“My career at the beginning wasn’t easy, because I didn’t look or sounded like the ‘typical salsero.’ My sound wasn’t considered usual by the purists,” Anthony, 48, recalled in Spanish in a recent email interview with The Associated Press. “But all things considered, I had a lot of faith that I had found my voice in that genre the moment (producer) Sergio (George) and I started collaborating in my first album” – 1993’s Otra nota.
Friends and colleagues including Victor Manuelle, Laura Pausini, Prince Royce, Gilberto Santa Rosa, Fonseca and Carlos Vives will take the stage at the MGM Grand Garden Arena in Las Vegas to celebrate Anthony’s career, singing the salsero’s hits.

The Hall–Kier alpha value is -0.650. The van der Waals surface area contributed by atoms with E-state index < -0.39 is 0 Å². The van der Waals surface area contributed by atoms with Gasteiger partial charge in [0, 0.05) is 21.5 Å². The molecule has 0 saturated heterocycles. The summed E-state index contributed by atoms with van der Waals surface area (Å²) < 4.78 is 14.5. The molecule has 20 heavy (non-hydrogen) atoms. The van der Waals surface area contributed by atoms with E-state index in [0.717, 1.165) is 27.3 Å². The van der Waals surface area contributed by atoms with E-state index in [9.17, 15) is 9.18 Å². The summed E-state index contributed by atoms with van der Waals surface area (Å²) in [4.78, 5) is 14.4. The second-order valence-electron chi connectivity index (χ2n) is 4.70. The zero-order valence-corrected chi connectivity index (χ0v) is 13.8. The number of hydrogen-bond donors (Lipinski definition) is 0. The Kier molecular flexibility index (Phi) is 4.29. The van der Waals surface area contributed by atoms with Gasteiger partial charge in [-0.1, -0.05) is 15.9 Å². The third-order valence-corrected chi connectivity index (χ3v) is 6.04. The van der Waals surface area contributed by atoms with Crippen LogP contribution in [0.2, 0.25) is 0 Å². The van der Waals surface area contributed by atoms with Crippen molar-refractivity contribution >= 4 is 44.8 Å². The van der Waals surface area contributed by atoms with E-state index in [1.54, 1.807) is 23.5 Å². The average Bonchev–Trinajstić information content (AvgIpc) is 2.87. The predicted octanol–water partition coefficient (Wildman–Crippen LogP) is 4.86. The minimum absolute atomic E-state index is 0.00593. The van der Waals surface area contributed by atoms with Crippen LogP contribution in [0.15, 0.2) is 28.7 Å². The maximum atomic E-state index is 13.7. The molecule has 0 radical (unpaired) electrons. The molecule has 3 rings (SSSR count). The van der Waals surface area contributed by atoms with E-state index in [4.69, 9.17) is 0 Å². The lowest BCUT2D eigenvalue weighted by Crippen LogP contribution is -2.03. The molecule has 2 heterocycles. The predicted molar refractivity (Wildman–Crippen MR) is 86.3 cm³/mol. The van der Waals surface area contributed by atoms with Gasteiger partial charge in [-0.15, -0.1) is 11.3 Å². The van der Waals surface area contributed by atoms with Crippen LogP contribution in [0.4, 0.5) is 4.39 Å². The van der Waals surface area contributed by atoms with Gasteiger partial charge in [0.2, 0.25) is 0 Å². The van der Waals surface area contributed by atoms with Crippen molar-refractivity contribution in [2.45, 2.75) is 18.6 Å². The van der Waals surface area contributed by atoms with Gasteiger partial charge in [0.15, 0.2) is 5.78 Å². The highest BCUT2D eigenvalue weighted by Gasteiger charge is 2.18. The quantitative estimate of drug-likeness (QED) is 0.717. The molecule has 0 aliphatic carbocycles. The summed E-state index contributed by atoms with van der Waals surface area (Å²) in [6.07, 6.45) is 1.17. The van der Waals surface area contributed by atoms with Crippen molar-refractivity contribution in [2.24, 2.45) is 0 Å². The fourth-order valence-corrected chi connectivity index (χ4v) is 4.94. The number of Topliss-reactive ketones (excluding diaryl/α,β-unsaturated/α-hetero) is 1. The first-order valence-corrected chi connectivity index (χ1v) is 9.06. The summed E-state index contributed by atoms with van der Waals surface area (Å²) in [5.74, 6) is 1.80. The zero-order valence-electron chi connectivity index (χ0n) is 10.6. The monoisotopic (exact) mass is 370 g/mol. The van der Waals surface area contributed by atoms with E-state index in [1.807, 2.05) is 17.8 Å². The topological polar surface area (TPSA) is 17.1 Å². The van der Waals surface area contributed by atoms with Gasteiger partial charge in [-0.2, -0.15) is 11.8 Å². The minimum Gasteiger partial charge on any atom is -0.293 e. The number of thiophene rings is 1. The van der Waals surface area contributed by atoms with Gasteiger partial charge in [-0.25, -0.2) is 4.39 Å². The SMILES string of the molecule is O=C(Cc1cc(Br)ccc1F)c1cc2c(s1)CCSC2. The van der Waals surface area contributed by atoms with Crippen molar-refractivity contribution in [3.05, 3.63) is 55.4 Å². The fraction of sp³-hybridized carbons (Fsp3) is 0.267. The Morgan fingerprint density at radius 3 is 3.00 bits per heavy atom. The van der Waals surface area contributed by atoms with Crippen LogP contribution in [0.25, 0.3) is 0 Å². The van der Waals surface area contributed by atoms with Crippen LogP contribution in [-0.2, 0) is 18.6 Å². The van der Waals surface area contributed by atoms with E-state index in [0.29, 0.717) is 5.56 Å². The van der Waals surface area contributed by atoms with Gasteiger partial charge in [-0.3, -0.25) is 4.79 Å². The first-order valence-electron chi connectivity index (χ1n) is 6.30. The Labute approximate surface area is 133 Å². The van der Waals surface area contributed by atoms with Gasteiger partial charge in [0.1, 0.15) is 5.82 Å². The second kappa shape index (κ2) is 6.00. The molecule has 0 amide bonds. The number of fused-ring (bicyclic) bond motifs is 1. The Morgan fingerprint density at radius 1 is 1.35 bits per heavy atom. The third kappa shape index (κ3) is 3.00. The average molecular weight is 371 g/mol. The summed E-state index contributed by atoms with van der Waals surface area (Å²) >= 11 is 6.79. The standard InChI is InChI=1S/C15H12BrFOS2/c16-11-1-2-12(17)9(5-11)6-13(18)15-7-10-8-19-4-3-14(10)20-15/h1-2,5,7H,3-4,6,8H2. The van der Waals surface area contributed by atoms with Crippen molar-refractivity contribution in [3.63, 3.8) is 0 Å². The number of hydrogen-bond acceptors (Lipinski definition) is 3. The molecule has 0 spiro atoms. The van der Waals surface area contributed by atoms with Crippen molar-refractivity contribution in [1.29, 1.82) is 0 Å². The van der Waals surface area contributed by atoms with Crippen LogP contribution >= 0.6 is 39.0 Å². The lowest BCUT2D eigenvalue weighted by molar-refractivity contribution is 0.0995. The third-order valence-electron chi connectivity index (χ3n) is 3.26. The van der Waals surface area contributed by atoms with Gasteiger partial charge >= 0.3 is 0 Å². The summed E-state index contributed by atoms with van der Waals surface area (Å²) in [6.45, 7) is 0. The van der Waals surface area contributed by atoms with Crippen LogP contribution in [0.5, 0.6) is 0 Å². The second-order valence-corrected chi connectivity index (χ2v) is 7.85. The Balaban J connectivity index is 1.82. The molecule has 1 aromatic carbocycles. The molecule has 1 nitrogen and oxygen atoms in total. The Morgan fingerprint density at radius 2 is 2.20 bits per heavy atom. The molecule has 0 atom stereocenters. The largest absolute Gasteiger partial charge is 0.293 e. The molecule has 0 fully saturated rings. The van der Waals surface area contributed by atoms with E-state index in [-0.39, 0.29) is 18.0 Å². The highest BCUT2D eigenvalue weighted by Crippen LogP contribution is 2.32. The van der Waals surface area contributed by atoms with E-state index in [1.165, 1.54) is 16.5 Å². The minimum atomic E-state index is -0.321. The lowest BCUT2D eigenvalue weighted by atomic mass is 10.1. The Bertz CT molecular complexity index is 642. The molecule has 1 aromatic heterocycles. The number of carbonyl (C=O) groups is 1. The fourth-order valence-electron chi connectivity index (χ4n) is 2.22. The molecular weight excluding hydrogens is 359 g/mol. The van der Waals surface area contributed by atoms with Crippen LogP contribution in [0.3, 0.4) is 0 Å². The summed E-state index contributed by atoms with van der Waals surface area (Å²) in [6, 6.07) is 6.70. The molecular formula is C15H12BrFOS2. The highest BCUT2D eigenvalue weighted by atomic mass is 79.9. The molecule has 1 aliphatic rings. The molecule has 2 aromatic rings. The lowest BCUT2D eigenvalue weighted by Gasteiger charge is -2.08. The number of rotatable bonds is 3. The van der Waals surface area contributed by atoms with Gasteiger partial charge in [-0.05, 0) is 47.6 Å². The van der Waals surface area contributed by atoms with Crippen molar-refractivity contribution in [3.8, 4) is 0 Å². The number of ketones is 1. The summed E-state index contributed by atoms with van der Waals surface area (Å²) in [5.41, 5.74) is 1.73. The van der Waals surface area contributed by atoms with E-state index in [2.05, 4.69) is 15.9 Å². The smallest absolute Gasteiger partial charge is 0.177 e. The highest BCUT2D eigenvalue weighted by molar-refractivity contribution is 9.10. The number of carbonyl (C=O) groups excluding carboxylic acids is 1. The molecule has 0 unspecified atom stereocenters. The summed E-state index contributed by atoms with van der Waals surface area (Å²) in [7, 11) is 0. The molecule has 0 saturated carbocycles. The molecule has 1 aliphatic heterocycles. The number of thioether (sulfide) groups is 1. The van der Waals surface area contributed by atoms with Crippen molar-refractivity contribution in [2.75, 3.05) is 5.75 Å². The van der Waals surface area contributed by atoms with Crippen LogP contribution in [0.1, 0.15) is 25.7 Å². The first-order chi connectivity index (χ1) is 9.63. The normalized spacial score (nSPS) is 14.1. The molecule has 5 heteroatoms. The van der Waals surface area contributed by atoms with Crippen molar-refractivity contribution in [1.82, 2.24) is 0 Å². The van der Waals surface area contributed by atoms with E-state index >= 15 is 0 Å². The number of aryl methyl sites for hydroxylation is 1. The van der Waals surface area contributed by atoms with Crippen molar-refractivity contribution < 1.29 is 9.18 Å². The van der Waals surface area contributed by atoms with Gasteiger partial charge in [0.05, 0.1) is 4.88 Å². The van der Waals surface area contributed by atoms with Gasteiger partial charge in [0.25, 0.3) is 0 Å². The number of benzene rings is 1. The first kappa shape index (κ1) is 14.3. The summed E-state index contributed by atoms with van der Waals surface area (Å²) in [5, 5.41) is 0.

He’ll also be honored for his humanitarian work as co-founder and vice chairman of the Maestro Cares Foundation, which helps rescue impoverished children in Latin America and provides them with critical resources.
Anthony has won five Latin Grammys and two Grammy Awards and says he feels “very grateful” for the direction his career has taken.
“I’ve been blessed to work with many people that have helped me get to where I am, that have been there from the first day and that whenever a door would close they’d help me find my way back and grow as an artist,” he said.
Anthony has sold more than 12 million albums. His hits include salsa songs in Spanish like “Valio la pena” and “Vivir mi vida,” as well as pop hits in English like “I Need to Know” and “You Sang to Me.”
The Latin Grammy Awards will be presented Thursday night at the T-Mobile Arena in Las Vegas.